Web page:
In an interview with ABC's Good Morning America on Monday, Dr. Anthony Fauci, the country's leading expert on infectious diseases and a member of the White House's coronavirus task force, warned that it's too early to rely on antibody testing as a gauge for whether the country can reopen.
Antibody testing detects whether the antibodies that fight coronavirus are present in someone's body. If a person has the antibodies, they may be immune to coronavirus. According to a report in USA Today, antibody testing may be the key to relaxing social distancing measures and allowing people to go back to work because people with the antibodies could return to normal life, including resuming their jobs, without putting themselves at risk. However, for this plan to work, antibody testing needs to be accurate and readily available. Right now, it's not.
Fauci said in Monday's interview that more research was needed to understand the way immunity to coronavirus works. He went on to say that there's currently no way to be sure that someone with the coronavirus antibodies is actually protected from getting the virus in the future.
"There's an assumption — a reasonable assumption — that when you have an antibody that you are protected against reinfection, but that has not been proven for this particular virus. It's true for other viruses."He made it clear that there's currently no information about how long the antibodies would provide immunity to a person that has them if they provide immunity at all. Fauci indicated that immunity could be temporary, which means that even people with the antibodies may get coronavirus again after months or years of immunity.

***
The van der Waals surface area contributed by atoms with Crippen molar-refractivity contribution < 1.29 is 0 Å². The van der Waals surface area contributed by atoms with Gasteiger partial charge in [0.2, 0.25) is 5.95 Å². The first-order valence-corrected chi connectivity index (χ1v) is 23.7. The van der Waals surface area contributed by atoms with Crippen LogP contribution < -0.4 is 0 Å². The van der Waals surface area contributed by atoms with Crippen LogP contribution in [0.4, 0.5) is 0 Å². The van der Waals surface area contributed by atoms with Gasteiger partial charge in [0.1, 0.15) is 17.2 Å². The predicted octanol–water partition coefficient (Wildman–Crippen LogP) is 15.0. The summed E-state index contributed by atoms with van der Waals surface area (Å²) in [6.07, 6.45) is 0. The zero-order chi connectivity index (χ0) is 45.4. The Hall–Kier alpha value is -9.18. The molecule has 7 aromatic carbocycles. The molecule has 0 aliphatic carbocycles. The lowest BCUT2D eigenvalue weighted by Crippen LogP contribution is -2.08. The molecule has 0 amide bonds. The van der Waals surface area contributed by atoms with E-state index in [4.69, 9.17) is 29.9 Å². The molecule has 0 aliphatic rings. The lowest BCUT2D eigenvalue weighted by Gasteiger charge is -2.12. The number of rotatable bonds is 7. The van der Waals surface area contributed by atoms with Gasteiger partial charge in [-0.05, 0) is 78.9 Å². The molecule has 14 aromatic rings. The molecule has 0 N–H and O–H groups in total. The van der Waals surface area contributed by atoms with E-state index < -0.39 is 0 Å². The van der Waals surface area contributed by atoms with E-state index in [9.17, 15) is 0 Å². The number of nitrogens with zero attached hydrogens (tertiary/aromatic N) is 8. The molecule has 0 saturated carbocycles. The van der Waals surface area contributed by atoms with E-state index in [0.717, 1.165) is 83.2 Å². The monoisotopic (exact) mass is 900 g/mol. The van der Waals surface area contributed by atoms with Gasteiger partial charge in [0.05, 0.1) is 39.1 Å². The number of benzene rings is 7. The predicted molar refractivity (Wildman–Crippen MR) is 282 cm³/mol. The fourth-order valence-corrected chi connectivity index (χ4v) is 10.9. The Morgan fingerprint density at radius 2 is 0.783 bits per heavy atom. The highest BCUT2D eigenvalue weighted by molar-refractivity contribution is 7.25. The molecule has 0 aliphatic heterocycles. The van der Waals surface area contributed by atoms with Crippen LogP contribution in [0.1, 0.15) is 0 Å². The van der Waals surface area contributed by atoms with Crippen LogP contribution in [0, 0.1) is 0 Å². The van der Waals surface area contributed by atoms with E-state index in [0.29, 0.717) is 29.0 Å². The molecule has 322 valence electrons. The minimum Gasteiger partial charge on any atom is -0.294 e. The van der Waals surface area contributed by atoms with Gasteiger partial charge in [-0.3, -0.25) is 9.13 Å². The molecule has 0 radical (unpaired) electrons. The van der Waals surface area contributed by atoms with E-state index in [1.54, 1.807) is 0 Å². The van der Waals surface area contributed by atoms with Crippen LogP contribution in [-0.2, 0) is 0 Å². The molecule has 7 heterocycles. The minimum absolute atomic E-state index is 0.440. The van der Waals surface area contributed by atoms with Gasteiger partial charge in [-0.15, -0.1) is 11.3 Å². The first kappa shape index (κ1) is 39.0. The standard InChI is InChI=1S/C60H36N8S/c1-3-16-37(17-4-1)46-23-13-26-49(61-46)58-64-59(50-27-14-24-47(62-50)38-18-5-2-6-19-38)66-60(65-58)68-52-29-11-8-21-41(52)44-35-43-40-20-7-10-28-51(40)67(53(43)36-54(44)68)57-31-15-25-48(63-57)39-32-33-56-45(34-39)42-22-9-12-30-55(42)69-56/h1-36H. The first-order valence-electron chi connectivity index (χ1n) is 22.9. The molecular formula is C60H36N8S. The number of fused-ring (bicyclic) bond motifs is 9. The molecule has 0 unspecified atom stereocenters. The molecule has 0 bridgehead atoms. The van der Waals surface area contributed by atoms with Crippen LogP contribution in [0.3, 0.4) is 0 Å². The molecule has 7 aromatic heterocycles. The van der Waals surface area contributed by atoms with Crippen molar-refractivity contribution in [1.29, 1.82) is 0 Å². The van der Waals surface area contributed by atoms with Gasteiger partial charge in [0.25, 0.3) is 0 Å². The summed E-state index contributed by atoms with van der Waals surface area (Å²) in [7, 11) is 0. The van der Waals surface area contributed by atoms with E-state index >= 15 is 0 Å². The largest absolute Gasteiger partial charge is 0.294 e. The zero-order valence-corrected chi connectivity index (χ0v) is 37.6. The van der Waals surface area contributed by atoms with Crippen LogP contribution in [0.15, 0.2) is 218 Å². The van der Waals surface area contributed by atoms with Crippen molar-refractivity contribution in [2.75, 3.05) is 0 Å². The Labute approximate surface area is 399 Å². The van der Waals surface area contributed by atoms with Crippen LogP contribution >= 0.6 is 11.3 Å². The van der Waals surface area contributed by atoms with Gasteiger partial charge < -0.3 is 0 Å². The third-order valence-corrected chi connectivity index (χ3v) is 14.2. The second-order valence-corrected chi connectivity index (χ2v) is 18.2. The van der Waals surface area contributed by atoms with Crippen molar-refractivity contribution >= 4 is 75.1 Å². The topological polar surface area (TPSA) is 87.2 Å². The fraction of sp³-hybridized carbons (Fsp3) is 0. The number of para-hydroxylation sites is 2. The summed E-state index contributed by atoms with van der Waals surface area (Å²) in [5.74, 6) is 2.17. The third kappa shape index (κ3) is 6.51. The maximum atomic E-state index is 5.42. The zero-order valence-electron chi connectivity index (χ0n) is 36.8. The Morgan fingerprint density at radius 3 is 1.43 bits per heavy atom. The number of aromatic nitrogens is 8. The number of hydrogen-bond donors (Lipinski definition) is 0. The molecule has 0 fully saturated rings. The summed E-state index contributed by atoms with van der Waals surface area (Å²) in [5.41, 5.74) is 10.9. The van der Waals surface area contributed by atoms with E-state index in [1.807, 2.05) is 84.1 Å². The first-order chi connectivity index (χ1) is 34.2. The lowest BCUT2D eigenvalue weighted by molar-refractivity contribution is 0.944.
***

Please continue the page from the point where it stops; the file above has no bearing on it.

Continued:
During the interview, Fauci also addressed the potential danger posed by companies manufacturing antibody tests.
"The problem is that these are tests that need to be validated and calibrated, and many of the tests out there don't do that. So even though you hear about companies flooding the market with these antibody tests, a lot of them are not validated."Using antibody tests that haven't been through a rigorous validation process could lead to inaccurate test results. So, though there are currently antibody tests available, relying on their results to make decisions about reopening the economy could pose a risk to public health.
So, while antibody tests may prove to be the key to reopening the economy, Fauci has advised that more research is needed before relying on them for decision making.